Great week: book launch reading in Seattle (standing room only, sold out of books: a world gone gonzo), had some of the new poems provisionally accepted by one of my favorite journals, and found out I'll be having a book-signing at AWP (2:00-2:30 on Friday at the Greensboro Review table). Can't wait for DC...
(on the list: Paula Deen, Christine O'Donnell, and LeBron James)
Here’s a leap. Hemingway’s story “Hills Like White Elephants” is many things: perfection of his minimalist style; an example of excellent dialogue; a snapshot of two people that reveals their entire lifetime; imagery that resonates in its depth and emotion; and of course, being a “teachable” story that often requires an explanation that the young couple is talking about an abortion. But the story’s staying power is in its tragedy: it’s a story about not being able to see the world in metaphor, a story about the crushing of a woman’s imagination.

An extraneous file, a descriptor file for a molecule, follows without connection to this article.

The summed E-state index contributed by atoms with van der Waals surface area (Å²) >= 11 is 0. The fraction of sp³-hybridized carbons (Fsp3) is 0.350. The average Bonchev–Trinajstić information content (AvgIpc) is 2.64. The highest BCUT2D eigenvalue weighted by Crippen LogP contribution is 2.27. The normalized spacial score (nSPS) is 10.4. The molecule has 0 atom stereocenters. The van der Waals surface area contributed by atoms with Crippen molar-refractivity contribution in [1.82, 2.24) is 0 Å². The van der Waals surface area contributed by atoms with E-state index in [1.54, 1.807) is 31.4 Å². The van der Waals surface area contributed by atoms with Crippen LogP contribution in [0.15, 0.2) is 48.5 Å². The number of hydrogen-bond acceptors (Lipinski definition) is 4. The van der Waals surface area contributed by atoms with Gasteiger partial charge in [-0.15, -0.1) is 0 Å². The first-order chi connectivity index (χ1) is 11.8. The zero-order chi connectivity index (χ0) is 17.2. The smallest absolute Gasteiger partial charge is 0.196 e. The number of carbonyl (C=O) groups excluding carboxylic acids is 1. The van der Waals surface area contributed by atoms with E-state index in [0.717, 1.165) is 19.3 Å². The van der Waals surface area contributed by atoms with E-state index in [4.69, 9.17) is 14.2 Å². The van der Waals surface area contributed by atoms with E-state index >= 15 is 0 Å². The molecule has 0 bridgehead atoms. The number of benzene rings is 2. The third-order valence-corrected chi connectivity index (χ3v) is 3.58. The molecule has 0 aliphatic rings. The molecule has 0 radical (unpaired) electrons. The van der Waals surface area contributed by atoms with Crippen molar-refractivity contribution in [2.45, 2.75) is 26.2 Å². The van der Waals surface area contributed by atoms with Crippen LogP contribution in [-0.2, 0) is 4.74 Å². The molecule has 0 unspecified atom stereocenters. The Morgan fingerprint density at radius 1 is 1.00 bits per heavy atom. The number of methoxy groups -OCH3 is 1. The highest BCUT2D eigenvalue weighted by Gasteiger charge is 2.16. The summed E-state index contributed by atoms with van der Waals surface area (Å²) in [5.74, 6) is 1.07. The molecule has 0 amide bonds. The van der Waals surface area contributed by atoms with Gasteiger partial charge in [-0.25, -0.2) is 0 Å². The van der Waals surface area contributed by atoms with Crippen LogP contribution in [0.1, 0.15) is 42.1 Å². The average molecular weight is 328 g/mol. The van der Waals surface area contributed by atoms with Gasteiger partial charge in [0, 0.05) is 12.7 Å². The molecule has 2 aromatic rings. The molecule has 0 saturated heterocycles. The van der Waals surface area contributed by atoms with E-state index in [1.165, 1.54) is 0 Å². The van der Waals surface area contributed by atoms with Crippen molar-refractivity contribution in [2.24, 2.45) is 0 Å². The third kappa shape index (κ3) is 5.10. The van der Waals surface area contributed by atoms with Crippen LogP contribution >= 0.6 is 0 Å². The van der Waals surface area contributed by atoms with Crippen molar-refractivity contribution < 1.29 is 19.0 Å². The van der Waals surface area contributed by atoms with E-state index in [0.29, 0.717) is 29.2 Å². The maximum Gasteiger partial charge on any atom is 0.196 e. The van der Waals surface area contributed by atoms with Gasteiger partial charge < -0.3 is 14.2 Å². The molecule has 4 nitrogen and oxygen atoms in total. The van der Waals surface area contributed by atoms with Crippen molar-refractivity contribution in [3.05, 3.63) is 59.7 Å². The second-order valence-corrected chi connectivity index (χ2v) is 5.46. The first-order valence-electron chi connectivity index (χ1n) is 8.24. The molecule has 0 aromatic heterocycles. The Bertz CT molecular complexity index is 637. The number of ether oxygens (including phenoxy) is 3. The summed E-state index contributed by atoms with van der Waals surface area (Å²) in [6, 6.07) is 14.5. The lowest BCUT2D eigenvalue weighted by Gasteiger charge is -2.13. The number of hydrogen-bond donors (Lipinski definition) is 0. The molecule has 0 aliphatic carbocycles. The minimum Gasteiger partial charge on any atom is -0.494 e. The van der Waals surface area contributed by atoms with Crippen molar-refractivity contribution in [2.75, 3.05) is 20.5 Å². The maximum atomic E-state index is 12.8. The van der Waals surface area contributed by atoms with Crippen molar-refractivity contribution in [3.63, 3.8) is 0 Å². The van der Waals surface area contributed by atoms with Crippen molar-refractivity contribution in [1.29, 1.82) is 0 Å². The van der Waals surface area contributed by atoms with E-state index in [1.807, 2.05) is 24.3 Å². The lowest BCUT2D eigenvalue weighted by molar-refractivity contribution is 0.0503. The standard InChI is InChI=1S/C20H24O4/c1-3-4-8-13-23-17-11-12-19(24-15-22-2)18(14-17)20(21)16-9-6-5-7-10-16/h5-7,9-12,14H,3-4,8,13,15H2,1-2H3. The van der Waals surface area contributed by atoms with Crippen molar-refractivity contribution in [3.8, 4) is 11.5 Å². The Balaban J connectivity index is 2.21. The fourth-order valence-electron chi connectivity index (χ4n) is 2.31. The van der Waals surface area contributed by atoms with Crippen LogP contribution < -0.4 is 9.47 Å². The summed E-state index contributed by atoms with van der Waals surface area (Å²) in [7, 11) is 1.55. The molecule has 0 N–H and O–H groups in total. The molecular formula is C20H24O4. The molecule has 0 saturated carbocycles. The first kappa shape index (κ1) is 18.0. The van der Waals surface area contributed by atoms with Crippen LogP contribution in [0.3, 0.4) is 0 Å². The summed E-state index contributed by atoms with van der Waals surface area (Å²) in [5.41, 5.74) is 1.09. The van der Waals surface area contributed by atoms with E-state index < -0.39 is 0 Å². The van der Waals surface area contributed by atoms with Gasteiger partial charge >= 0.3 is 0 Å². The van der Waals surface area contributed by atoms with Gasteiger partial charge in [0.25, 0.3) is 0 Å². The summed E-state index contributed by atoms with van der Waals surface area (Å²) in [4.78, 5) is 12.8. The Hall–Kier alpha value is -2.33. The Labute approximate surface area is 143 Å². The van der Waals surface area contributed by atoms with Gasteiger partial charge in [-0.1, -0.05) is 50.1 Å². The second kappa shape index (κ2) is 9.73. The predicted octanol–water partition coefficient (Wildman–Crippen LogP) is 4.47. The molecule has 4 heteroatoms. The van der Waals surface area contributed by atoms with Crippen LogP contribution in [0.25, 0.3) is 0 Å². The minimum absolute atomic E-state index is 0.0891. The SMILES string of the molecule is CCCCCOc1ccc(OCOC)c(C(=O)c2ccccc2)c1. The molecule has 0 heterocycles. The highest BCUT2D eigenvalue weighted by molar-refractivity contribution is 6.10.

via Terry L. Kennedy
I applaud Luke's generous work for managing to be both religious and domestic, without being high-handed or overly sentimental. Above all this book is an honest account of difficult love.
-Many thanks to Sandy Longhorn, for her incisive and generous review of the book. If you haven't read her work, do yourself a favor and buy this book.
"Since I started writing poetry as a child I’ve had one object: to see clearly. There are moments of my life that I keep returning to, writing about, and never getting “right,” so I return again and again. A few years ago I wrote a chart of a hundred moments that my mind drifts back to, or that still puzzle me, and I spent the last year relistening to them, some deep listening, that was more of a meditative practice than a writing process, but much of my second book,Migratory Restlessness, (coming out in a few years from Copper Canyon Press) has arisen from this re-seeing, re-listening."
Great interview with Ed Skoog from over at the Ploughshares Blog
And now for something completely different. You're welcome.